The Tsunami was the topper, but Sri Lanka sees its share of floods, droughts and epidemics. In a wise move to learn from these disasters, going back to 1974, the government's Disaster Management Centre (DMC) is gathering a database of information about how it dealt with them in order to plan for better handling of disasters in the future.
"This database will help policymakers make investments in disaster reduction more efficiently, and relief providers will be able to identify vulnerable areas to target their programmes," U. W. L. Chandradasa, the DMC's director of mitigation and technology, told IRIN.Apparently, it doesn't take a disastrous response to a disaster (as in Katrina), to provide useful and instructional lessons. Every emergency provides opportunities to learn. As the preliminary report says:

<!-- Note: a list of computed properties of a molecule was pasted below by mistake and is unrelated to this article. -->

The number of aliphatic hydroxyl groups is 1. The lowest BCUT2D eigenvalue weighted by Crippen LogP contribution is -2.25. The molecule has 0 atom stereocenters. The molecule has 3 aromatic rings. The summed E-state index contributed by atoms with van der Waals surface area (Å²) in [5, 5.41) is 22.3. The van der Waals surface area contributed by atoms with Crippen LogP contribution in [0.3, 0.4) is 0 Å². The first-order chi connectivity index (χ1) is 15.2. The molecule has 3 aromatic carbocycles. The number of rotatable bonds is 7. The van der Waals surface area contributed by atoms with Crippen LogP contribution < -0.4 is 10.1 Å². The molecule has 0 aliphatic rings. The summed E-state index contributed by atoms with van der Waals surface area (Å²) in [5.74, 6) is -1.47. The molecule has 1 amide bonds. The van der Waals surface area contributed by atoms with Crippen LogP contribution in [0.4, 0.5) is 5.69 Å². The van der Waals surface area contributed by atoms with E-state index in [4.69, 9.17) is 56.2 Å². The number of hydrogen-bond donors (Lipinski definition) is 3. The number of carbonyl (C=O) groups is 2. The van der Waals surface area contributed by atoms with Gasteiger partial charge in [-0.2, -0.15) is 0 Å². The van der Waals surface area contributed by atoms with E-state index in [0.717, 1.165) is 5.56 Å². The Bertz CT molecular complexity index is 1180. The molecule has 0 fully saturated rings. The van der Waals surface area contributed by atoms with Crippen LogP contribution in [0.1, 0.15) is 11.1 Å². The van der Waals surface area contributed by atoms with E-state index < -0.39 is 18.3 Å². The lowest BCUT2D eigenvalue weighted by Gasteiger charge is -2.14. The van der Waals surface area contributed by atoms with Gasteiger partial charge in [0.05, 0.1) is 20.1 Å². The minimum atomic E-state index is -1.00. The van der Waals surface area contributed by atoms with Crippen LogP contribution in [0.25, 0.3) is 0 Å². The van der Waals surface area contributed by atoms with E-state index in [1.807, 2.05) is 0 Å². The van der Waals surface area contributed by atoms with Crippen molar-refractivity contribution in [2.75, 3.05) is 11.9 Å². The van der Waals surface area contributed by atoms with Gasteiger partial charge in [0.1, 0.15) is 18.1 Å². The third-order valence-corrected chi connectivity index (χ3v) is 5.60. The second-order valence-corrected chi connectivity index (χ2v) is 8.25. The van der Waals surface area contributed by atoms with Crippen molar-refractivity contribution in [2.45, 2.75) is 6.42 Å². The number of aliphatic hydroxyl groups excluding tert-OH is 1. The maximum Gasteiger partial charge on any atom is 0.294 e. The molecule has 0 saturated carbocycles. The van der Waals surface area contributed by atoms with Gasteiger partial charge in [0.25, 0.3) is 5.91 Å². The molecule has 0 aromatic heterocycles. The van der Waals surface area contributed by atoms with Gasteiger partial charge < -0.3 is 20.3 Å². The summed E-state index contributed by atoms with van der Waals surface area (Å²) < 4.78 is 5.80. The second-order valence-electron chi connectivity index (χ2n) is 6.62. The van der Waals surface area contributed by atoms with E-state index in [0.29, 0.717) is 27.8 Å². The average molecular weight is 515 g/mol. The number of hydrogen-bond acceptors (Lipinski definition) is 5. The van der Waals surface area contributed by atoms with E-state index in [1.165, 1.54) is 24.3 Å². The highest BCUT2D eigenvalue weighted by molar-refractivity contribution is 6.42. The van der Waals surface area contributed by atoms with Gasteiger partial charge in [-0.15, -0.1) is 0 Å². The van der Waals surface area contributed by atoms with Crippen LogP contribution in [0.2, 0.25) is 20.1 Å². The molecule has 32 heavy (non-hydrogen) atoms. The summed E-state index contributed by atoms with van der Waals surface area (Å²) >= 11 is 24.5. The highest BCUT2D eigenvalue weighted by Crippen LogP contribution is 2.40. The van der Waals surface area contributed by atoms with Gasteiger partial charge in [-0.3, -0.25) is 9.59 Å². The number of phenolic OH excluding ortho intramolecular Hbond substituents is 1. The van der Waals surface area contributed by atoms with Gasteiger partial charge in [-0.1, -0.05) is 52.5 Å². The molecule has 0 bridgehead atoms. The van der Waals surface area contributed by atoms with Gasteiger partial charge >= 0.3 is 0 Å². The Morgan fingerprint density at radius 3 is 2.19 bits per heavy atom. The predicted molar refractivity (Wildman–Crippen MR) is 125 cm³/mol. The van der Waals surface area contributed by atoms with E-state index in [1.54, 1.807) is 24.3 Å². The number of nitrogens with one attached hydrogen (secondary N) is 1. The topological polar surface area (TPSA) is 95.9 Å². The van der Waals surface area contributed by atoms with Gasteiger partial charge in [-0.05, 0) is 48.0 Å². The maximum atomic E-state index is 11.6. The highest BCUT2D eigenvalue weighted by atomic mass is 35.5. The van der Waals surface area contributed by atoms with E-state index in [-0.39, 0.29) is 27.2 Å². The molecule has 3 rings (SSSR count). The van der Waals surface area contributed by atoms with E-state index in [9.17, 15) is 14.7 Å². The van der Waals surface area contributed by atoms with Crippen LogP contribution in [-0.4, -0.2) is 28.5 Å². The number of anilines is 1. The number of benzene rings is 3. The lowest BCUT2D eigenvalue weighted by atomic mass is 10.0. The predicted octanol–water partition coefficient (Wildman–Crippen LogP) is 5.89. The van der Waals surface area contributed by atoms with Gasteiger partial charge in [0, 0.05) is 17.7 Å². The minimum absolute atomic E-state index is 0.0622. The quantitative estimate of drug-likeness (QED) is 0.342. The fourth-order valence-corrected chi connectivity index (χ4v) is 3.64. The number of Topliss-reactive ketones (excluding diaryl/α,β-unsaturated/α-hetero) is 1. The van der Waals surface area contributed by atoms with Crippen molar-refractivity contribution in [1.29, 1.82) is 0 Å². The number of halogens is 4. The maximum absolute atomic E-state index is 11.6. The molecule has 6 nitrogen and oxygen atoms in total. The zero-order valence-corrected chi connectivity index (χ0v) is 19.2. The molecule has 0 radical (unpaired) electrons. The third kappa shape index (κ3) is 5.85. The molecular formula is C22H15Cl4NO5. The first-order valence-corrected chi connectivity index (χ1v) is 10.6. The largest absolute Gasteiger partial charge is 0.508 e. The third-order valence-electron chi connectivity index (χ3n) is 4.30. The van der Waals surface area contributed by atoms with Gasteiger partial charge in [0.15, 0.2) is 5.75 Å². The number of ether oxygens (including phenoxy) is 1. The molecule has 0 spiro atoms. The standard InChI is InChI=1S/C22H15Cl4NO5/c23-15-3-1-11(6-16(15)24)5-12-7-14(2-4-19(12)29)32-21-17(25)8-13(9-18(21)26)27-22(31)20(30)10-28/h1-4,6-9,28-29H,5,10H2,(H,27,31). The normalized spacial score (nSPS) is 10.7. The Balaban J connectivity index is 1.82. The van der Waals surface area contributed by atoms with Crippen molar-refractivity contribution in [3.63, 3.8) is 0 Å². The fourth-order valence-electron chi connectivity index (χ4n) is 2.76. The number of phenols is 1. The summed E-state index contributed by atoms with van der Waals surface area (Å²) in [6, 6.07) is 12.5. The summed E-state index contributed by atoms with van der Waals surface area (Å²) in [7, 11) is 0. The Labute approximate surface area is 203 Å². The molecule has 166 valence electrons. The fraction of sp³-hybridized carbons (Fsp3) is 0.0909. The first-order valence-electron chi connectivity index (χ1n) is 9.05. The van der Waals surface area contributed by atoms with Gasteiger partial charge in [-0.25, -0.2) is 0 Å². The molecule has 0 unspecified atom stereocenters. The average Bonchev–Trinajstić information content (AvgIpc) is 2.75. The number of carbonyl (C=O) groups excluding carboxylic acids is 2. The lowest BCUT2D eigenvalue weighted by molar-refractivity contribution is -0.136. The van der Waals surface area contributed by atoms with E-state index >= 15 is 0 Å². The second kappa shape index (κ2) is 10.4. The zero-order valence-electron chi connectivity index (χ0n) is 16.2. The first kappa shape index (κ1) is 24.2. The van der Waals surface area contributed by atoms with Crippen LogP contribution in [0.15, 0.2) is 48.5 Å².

The systematic tracking of small and medium disasters [which do not hit the headlines of international or even national media] along with detailed data about large-scale disasters will provide the necessary disaster intelligence to keep a tab on emerging patterns of disaster risk and look at the underlying causes.Of course, a study of Katrina could fill volumes and we still see little evidence that FEMA has gotten its act together for the next powerful storm.